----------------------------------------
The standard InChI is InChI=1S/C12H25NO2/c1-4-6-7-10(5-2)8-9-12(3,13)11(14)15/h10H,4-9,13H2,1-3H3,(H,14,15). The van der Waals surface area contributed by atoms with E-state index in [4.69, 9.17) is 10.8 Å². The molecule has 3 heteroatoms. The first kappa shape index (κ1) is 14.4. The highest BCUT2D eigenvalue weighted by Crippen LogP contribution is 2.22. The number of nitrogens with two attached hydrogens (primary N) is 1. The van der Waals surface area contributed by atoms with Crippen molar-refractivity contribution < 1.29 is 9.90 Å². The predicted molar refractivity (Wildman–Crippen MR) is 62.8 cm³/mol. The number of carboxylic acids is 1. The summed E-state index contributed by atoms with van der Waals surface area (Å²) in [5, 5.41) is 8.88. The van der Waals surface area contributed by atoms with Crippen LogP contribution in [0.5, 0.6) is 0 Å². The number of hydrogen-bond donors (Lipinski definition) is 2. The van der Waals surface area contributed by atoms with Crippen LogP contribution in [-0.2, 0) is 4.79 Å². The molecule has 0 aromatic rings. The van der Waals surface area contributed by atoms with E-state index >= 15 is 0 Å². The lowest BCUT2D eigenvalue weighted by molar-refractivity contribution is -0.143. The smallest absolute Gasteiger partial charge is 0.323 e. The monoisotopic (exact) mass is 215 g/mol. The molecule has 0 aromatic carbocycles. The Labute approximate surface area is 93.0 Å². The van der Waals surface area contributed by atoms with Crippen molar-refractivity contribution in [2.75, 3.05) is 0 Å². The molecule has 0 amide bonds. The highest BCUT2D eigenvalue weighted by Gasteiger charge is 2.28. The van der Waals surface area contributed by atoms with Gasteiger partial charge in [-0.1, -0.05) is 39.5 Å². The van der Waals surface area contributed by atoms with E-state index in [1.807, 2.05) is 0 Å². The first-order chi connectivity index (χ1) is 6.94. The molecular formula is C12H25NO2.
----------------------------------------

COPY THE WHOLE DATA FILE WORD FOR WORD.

The standard InChI is InChI=1S/C12H25NO2/c1-4-6-7-10(5-2)8-9-12(3,13)11(14)15/h10H,4-9,13H2,1-3H3,(H,14,15). The van der Waals surface area contributed by atoms with E-state index in [4.69, 9.17) is 10.8 Å². The molecule has 3 heteroatoms. The first kappa shape index (κ1) is 14.4. The highest BCUT2D eigenvalue weighted by Crippen LogP contribution is 2.22. The number of nitrogens with two attached hydrogens (primary N) is 1. The van der Waals surface area contributed by atoms with Crippen molar-refractivity contribution < 1.29 is 9.90 Å². The predicted molar refractivity (Wildman–Crippen MR) is 62.8 cm³/mol. The number of carboxylic acids is 1. The summed E-state index contributed by atoms with van der Waals surface area (Å²) in [5, 5.41) is 8.88. The van der Waals surface area contributed by atoms with Crippen LogP contribution in [0.5, 0.6) is 0 Å². The number of hydrogen-bond donors (Lipinski definition) is 2. The van der Waals surface area contributed by atoms with Crippen LogP contribution in [-0.2, 0) is 4.79 Å². The molecule has 0 aromatic rings. The van der Waals surface area contributed by atoms with E-state index >= 15 is 0 Å². The lowest BCUT2D eigenvalue weighted by molar-refractivity contribution is -0.143. The smallest absolute Gasteiger partial charge is 0.323 e. The monoisotopic (exact) mass is 215 g/mol. The molecule has 0 aromatic carbocycles. The Labute approximate surface area is 93.0 Å². The van der Waals surface area contributed by atoms with Crippen molar-refractivity contribution in [2.75, 3.05) is 0 Å². The molecule has 0 amide bonds. The highest BCUT2D eigenvalue weighted by Gasteiger charge is 2.28. The van der Waals surface area contributed by atoms with Gasteiger partial charge in [-0.1, -0.05) is 39.5 Å². The van der Waals surface area contributed by atoms with E-state index in [1.807, 2.05) is 0 Å². The first-order chi connectivity index (χ1) is 6.94. The molecular formula is C12H25NO2.